I try not to over indulge over Christmas and New Year, but I still manage to eat and drink more than I usually would. Added to the mix is inactivity. Festive TV specials and dramas, playing with the girls’ new toys (with the girls of course), visiting relatives always leaves me feeling sluggish, inert and brain dead. That’s why, when the girls returned to school this week, I decided to go out for a long, brisk walk to blow the cobwebs from my poor bruised, leaden body.
I’m lucky enough not to have to go too far to reach a bit of a quiet spot, a haven. The weather was surprisingly mild for January and I didn’t have to get decked out in my scarf and hat. As I walked past the skeletal trees and gothic piles, I thought how good it was to breathe the fresh air into my lungs and feel my heart pumping. I liked the feeling so much that I picked up the pace; walking faster and faster until I developed a stitch. In a perverse way even this felt good. The pain reminded me that I needed to take care of my body as much as my spirit.
And my spirit was working overtime. Thoughts and ideas were darting in and out of my head like swifts in the summer. I tried to quieten them down, banish them even, because I just wanted to enjoy being outside. I didn’t want to focus on anything at all. I once read a book by Roald Dahl (I can’t remember which one) that said “Don’t think of a red-eyed polar bear.” Of course, all you can think of then is a red-eyed polar bear. And the more I tried to clear my mind of every little idea, random thought and niggle the more I found myself thinking of them. In the end I just succumb to it all in the hope that eventually they would leave me alone. They did and I was free to enjoy the rest of my walk in peace.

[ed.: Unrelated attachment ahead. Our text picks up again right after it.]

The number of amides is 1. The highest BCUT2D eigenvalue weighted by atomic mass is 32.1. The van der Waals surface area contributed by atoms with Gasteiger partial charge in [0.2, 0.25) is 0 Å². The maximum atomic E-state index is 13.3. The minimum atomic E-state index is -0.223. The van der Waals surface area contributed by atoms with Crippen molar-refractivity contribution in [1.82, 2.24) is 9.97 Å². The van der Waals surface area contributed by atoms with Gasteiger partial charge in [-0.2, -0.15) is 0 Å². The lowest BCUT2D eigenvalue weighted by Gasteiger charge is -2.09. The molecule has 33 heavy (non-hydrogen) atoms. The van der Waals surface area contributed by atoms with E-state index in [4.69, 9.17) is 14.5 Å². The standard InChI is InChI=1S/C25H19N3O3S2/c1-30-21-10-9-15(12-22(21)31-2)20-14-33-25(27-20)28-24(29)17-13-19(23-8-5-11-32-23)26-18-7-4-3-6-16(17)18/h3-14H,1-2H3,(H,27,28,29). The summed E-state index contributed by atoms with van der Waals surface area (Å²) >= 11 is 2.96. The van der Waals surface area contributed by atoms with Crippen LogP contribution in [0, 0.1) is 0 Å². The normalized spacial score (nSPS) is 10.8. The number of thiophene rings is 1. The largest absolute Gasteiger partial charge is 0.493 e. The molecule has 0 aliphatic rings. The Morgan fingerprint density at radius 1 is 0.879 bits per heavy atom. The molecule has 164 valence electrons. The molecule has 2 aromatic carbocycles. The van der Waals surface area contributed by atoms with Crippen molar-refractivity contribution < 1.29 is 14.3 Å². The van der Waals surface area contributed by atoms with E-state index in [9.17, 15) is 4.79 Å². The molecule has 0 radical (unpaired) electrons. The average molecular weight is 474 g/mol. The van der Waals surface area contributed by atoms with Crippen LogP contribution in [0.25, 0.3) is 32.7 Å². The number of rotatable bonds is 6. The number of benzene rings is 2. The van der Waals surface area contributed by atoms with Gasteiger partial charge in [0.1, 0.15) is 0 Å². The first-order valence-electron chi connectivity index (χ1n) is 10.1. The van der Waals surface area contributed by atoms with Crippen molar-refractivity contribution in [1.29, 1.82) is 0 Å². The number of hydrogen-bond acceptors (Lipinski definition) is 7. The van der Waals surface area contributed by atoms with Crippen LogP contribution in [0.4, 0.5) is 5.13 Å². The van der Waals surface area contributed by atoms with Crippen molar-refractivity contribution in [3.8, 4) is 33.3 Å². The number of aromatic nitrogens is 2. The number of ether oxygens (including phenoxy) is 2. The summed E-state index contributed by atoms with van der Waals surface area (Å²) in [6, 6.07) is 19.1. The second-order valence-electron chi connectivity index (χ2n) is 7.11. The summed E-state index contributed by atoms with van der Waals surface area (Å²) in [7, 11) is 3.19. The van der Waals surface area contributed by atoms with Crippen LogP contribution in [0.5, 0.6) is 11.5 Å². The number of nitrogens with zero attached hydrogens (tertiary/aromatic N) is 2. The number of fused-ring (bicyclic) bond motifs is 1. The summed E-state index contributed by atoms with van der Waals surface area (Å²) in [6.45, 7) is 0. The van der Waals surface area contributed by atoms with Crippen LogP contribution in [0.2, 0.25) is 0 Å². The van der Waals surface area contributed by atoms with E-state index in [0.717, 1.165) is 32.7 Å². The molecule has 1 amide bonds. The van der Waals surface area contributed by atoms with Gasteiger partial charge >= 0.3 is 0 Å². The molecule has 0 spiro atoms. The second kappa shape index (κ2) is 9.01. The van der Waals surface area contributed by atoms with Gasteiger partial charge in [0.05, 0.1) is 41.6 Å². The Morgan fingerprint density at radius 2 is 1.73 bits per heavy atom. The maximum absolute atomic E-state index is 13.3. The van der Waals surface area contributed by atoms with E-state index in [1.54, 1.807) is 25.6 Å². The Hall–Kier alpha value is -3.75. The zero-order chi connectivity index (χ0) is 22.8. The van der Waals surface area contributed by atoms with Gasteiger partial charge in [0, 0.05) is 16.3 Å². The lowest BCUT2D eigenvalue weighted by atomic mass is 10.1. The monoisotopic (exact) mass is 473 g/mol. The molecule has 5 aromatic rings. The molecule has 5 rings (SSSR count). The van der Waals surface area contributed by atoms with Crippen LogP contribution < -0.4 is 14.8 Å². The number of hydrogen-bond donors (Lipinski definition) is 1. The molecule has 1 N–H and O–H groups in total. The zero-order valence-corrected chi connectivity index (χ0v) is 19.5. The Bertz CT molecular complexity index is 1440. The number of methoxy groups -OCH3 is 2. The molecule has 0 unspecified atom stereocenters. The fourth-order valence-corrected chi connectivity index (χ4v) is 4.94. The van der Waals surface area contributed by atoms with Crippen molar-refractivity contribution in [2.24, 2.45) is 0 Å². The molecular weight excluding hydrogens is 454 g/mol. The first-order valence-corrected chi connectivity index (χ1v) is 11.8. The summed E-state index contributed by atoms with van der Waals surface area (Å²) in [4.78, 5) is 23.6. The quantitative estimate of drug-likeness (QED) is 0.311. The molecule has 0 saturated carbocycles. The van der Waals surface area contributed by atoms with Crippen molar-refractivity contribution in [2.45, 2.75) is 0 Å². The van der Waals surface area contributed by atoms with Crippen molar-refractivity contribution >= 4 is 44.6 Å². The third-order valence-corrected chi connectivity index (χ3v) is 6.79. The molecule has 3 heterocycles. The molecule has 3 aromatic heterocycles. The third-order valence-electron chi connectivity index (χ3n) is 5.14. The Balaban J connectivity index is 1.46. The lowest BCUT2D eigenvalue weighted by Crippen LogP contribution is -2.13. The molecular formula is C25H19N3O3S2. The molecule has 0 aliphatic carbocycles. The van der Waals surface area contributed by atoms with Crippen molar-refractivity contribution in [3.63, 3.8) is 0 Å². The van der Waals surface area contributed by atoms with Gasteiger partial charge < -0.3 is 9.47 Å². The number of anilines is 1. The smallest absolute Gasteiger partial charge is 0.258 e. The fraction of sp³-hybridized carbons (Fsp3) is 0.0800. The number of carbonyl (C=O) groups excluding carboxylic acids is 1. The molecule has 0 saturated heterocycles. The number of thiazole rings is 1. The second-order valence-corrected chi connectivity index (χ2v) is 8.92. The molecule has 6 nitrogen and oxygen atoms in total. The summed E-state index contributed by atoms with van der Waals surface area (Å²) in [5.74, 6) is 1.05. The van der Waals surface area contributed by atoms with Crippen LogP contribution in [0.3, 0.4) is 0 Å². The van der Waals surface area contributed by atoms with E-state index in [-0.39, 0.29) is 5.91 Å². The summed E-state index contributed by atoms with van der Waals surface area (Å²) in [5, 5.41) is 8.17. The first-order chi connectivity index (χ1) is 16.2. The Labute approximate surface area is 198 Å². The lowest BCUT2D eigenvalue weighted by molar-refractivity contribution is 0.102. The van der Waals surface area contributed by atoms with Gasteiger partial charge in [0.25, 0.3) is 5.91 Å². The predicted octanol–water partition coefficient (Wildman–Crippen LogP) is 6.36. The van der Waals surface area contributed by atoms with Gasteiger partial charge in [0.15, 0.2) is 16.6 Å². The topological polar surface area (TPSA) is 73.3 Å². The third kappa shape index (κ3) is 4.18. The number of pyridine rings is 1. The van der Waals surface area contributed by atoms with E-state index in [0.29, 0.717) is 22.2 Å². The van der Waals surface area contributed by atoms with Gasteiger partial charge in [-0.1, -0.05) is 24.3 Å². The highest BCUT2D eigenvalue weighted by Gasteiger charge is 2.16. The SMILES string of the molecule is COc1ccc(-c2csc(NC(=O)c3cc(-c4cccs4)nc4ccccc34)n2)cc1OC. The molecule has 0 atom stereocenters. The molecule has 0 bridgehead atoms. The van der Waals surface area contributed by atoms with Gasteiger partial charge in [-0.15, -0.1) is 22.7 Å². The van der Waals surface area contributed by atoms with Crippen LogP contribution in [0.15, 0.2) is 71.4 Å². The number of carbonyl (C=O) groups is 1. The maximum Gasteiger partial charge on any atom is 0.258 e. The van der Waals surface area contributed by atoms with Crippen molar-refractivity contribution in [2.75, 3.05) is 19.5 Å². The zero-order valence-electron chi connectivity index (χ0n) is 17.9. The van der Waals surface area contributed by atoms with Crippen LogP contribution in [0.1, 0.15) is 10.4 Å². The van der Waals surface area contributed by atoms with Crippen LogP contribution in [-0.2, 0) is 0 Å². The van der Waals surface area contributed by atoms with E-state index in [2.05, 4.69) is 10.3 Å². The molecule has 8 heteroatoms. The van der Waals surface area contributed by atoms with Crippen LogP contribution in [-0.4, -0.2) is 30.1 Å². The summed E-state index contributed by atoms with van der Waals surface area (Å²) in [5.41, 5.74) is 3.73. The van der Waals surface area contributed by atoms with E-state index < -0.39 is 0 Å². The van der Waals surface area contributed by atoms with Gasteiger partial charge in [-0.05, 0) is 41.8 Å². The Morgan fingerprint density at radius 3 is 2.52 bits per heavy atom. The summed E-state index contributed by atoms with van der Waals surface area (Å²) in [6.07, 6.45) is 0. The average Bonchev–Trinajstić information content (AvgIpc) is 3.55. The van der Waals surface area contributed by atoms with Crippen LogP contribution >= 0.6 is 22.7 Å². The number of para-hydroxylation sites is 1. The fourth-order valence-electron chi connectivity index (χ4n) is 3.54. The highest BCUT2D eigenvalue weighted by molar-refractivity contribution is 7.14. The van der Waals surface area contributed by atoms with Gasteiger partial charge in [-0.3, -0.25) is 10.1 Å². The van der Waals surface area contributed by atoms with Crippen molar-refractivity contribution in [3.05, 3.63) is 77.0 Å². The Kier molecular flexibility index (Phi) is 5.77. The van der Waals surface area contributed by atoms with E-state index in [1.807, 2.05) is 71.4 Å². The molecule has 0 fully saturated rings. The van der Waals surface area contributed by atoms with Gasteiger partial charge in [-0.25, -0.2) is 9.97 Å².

When I reached home I felt content and happy, and that got me thinking to how we always see January as the ‘blues month’. The month where we’re skint, run down, and fed up after the excesses of Christmas and by the winter weather. But actually it’s not like that at all. It’s the month where we take a long, hard look at our lives and mentally set ourselves the goals and challenges to change. And even if we never achieve these aspirations, in January we feel that we can. That it will be different this time, and we will see those projects through to fruition. It feels pretty damn good when we do this, and for a fleeting moment we feel contentment. So I propose we rethink our attitude towards dear old January. It should no longer be known as the ‘January Blues’ but as ‘January Optimisim.’